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Never Stop Learning

By April 8, 2020 January 18th, 2021 No Comments

Think about it just 2 decades ago, before the internet era, there was a time, when starting your career meant joining a company, either public or private – usually at the entry level, and then working your way up through experience gained on the job. There are many examples of those who have gone from the shop-floor to become CEOs of their companies. One didn’t really bother with what a colleague in another department or another part of the world was doing unless your work required it. Most of the people did well and achieved excellence in what they did over a period of 20 or 30 years.
Now, we are in two decades into the 21st Century, and we live in an extremely inter-connected ecosystem. New technologies and applications are constantly changing the way we interact with the world and with others.
Machine Learning, Customer Experience, Social Media, Internet of Things, Cloud Computing and multiple other terms have come into our common daily usage over the last 20 years or so. Some of the companies and jobs that we commonly talk about today, did not even exist some years ago!
In this dynamic and constantly changing environment, we cannot ignore the developments around us. Technology is becoming all-pervasive and impacting various job environments.
While not everyone is required to be a software developer, it is imperative that everyone understands these technological developments. This gives them a good idea of how their work will be impacted and how technology can be leveraged to better their work.
Let’s look at some of the critical reasons why you should never stop learning:
Jobs and job roles as we know it are changing.
The job landscape as we know it is being shaped by the trends and technological advancements that are happening on a continual basis. Tasks which are monotonous or inherently risky, are being done by Robots; e-Commerce companies are looking to use drones for delivering products to end-customers; Voice dictation software makes the job of a typist redundant; Self-driving vehicles are expected to reduce the rate of accidents, doing away with the need for human drivers; and there are many more such examples.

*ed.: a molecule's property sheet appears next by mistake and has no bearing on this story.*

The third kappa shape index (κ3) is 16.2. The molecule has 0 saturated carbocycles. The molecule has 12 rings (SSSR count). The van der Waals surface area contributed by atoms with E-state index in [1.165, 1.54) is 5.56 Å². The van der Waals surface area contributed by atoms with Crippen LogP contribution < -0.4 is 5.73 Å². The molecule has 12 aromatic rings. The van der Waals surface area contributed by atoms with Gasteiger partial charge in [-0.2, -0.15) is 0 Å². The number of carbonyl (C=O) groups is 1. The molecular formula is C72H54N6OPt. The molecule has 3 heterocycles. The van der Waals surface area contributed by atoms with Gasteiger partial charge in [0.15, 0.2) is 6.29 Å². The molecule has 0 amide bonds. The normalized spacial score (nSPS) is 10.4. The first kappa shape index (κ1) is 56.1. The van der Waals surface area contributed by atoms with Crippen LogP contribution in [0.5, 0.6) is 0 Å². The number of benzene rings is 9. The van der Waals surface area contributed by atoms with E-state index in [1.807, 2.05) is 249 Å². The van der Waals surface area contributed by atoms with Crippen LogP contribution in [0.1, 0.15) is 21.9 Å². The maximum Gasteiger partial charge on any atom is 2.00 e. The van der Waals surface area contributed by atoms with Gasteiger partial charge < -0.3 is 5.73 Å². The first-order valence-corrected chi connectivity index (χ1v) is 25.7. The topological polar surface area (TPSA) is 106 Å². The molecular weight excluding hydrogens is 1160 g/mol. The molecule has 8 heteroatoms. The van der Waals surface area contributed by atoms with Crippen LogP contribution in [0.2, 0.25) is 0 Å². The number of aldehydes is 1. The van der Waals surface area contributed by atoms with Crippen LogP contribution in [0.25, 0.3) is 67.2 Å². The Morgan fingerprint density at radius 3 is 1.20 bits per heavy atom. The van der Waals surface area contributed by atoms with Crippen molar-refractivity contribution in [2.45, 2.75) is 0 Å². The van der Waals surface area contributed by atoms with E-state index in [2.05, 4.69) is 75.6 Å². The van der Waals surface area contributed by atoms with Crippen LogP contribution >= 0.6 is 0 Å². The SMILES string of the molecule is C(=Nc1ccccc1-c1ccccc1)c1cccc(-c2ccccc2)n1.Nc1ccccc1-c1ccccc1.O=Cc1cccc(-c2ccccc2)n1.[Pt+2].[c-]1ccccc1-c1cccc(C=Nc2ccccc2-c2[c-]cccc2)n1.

In the past, companies relied on Business Intelligence (BI) Professionals to make sense of the data being generated. With the massive volume of data that most large organizations are generating today, you need more than just one person looking at the data. You would need a Big Data Analyst to understand the data. A Business Intelligence Analyst to understand help make business decisions, a Data Science Analyst to predict future trends, etc.
Changing technology impacts the nature of jobs.
Advances in technology – especially Artificial Intelligence (AI) and Robotics, are playing a dominant role in transforming the work scenario as this article reports. All of us have interacted with a Customer Service Representative (CSR) at some point. This role has already been transformed by the introduction of Interactive Voice Response (IVR) which handle most of the routine queries. Now we see Chatbots interacting with visitors on a website and answering many of the basic questions.
Sundar Pichai – CEO Google, demonstrated how Google’s AI Assistant can actually ring up a salon or a restaurant to make an appointment for you! This part of a personal secretary’s job can be handled by an AI Assistant.
As organizations adopt new technology to keep up, you will need to adapt in order to stay relevant. The key to this is to leverage the technology or tool and use it effectively in your work and in the process help your organization achieve its goals.
Be ready for a new job or career.
Differentiation! In marketing and economics, this is a key process that sets a product or service apart from hundreds of other similar products or services.
It is important that we demonstrate some quality or expertise or skill that differentiates us from others in our field. It is not necessary for the skill to be currently required by your organization. It could be an area that your company may get into in the future, or it may be a skill that can get you a new job with another organization.
I am reminded of an experience in the late 90s at one of my earlier organizations. This was the time when Java Programming Language had just been introduced and was becoming popular, but our organization did not have any projects in Java. When the Delivery Head inquired with the managers, there was only one person who had prior knowledge of Java. This distinctly set him apart from the others and he went on to manage the first Java project for the organization.
Source: This article has been compiled from various sources from google for the benefit of the students

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